# Why do these two approaches to a related rates problem produce a different result?

The radius $$r$$ and height $$h$$ of a circular cone change at a rate of 2 cm/s. How fast is the volume of the cone increasing when $$r = 10$$ and $$h = 20$$?

Correct Approach

$$V = \frac{1}{3}\pi r^2h$$

So, $$\frac{dV}{dt} = \frac{2}{3}\pi rh\frac{dr}{dt} + \frac{1}{3}\pi r^2\frac{dh}{dt}$$

Now, substituting our known values:

$$\frac{dV}{dt} = \frac{2}{3}\pi (10)(20)(2) + \frac{1}{3}\pi (10)^2(2)$$

$$\frac{dV}{dt} = \frac{1000}{3}\pi$$

Incorrect Approach

The book introduces conical tank problems by relating $$r$$ and $$h$$ using similar triangles. I will show a similar approach below that yields the incorrect answer:

$$\frac{r}{h} = \frac{1}{2} \Rightarrow r = \frac{1}{2}h$$

So, $$V = \frac{1}{3}\pi r^2h \Rightarrow V = \frac{1}{3} \pi \frac{1}{4}h^3$$

Then,

$$\frac{dV}{dt} = \frac{1}{4}\pi h^2 \frac{dh}{dt}$$

Substituting for $$h$$ and $$\frac{dh}{dt}$$:

$$\frac{dV}{dt} = \frac{1}{4}\pi (20)^2 (2) = 200\pi$$

Note that if we substitute for $$h$$ instead of $$r$$, we also get a different answer.

Why?

Where I am getting stuck is explaining why the second approach yields an incorrect answer. I know it has something to do with the fact with $$\frac{dr}{dt}=\frac{dh}{dt}$$, but I am stuck figuring out a way to describe exactly why it is not working.

Note: The approach I labeled as incorrect works for a problem like this: "Water pours into a conical tank of height 10 m and radius 4 m at a rate of 6$$m^3$$/min. At what rate is the water level rising when the level is 5 m high?" If we substitute $$0.4h$$ for $$r$$ in the volume equation, we can differentiate $$V = \frac{1}{3}\pi h(0.4h)^2$$ find that the $$\frac{dh}{dt}$$ is about 0.48m/min.

• In the case of water pouring in a conical tank, the slope (or simply the ratio between $h$ and $R$) remains a constant. This means you can express $V$ in terms of only one variable since $\frac{h}{R} = \text{constant}$. Does the slope remain constant here? For example, let $h_0 = 5$ and $R_0 = 3$. If both increase by $2$ units each second, you get $h_1 = 7$ and $R_1 = 5$. The ratio changed, so you can't use similar triangles to simplify $V$ in terms of only one variable. Commented Nov 11, 2019 at 23:31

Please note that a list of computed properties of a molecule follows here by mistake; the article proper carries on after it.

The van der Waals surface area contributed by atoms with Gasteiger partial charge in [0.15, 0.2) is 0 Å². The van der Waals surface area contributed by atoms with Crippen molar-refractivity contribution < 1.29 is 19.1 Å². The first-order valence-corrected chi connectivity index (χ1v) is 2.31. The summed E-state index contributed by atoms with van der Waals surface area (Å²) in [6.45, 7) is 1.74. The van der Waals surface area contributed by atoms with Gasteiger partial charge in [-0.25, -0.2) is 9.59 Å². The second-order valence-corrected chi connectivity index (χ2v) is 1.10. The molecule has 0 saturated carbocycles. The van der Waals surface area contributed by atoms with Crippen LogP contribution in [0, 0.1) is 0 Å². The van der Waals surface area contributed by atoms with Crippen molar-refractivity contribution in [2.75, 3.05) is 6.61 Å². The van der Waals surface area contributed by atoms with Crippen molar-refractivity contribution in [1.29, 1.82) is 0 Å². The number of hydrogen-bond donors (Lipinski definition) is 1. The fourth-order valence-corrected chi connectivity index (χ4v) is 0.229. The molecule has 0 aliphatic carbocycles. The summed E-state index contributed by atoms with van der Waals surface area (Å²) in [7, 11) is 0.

• KM101 explains it well. In this case, the cone is not expanding in the "normal" way, which would make dh/dt twice dr/dt. so, you cannot operate on the variables together Commented Nov 11, 2019 at 23:51

Others are saying this in a way that is perhaps less than crystal clear. You have that at the instant of interest, $$r(t) = 10$$ and $$h(t) = 20$$. You are also told $$\frac{\mathrm{d}}{\mathrm{d}t} r(t) = \frac{\mathrm{d}}{\mathrm{d}t} h(t) = 2 \,\frac{\mathrm{cm}}{\mathrm{s}}$$. Suppose we label the time of the instant of interest $$t = 0$$. Then $$r(t) = (10 + 2t) \,\mathrm{cm}$$ and $$h(t) = (20 + 2t) \,\mathrm{cm}$$. This means the ratio you intended to write is $$\frac{r(t)}{h(t)} = \frac{10 + 2t}{20 + 2t} \text{,}$$ which is not constantly $$1/2$$. It's $$0$$ when $$t = -5 \,\mathrm{s}$$ and undefined when $$t = -10 \,\mathrm{s}$$. In the limit as $$t \rightarrow \infty$$, this ratio approaches $$1$$. From this, $$r'(t) = \frac{5h(t) + (t^2 + 15t + 50)h'(t)}{(t+10)^2} \text{,}$$ which is almost never $$(1/2)h'$$.
• Thanks! This helps a lot. I am still confused about the shape of the cone, and here is a question I left on another comment: Do we assume there's already water in the tank when it starts to be filled? If it always increases at 2cm/s for $h$ and $r$, then 5 seconds before $r=10$ and $h=20$, the radius would be 0 and the height 10? That part still doesn't make sense, but maybe I'm thinking about it in the wrong way again. Commented Nov 12, 2019 at 14:08